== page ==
Keyboard Geniuses is our weekly glance at a few intriguing, witty, or otherwise notable posts from the Gameological discussion threads. Comments have been excerpted and edited here for grammar, length, and/or clarity. You can follow the links to see the full threads.
Hell Is Other People
This week, Ryan Smith weighed in on Evolve, the new multiplayer game that has a team of four players hunting down a lone but powerful monster player. He thought it was a gutsy and winning formula—but only when you’re playing as the monster, or if you’ve managed to get a group of communicative and cooperative players together. That latter issue has been plaguing online multiplayer games for years, and there’s no real solution in sight, a reality ItsTheShadsy lamented in the comments:
So many multiplayer games seem to be designed in an idealized vacuum, in the sense that they work extremely well when everyone plays in the style (and in the numbers) that the developers are anticipating. For Evolve, there’s an assumption that players will communicate and work together. That doesn’t happen in practice a majority of the time when playing games online, so like Ryan suggested, it falls apart.
The question I’ve been struggling with is: Is that a fault of the game itself or the community that plays it? I hate to rag on a game for ambitious design, but it’s also becoming clear that games built around matchmade multiplayer have to lower their expectations about player involvement. In an ideal situation with experienced, communicative players—maybe at a LAN party or tournament—Evolve might work really well. But that will never ever be the reality for almost everyone who plays this game. That should be anticipated at this point. Plenty of games are now building in features that work around these handicaps, like the auto-spotting in recent Battlefield games and the vocal chatter in the Halo 5 beta that calls out enemy positions, strategies, and so forth. Maybe it’s a little disheartening to ask for features that make up for player malaise, but that’s the state of multiplayer-focused games right now.
Carlton Hungus pointed to a recent game that possibly went too far trying to avoid bad matchmaking:
It’s similar to the problem with Destiny’s raids. They don’t have matchmaking, and you can only go with people you know. (Although plenty of third-party websites allow you to group up.) Bungie says this is a strategic decision, that they designed the raids to require cooperation, and they’d be unbeatable if everyone just went in lone-wolf/not communicating.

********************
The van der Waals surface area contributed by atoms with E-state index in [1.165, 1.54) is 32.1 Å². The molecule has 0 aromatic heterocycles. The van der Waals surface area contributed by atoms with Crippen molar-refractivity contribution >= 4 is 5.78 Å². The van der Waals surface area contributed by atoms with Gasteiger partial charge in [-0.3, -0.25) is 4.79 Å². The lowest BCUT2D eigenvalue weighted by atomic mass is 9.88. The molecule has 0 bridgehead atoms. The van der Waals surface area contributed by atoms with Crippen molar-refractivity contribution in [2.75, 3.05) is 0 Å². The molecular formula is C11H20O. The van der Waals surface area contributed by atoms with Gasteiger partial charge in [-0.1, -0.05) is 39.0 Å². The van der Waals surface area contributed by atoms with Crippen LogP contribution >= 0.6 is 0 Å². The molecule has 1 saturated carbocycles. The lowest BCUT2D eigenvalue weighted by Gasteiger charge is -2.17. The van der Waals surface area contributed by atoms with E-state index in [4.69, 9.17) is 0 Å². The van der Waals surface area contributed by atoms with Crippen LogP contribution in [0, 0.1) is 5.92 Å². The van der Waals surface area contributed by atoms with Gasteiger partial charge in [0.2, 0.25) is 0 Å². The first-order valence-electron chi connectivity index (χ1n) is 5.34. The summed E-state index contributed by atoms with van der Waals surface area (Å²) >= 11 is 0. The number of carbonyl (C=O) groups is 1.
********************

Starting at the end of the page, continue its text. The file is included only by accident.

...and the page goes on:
I’d rather see games try and fail, such as here, than either wall it off like Destiny, or worse, dumb it down too much. There’s such beauty and fantastic play when a team does work together, I think it outweighs the lows that come with the possibility of poor teammates. Plus there’s never going to be a way to get rid of trolls entirely, but as more and more co-op games are released, societal norms will eventually develop on being a good teammate.
Venerable Monk ran down what it might take to get randomly matched sessions working better:
My first thought would be to find some way to track levels of skill and cooperation. Assign everyone an invisible rating in such categories, and group folks with similar attributes in the same matchmaking rooms. This would be complicated by the fact that each team member has a distinct role, so the skill measurements would have to be tailored to the class you’re playing. Then, you apply the same logic to the creature player, with some fancy formula for figuring out how to equate a specific beast skill level to an aggregate level for the hunter team. It’s much more complicated than comparing kill-to-death ratios in a typical shooter.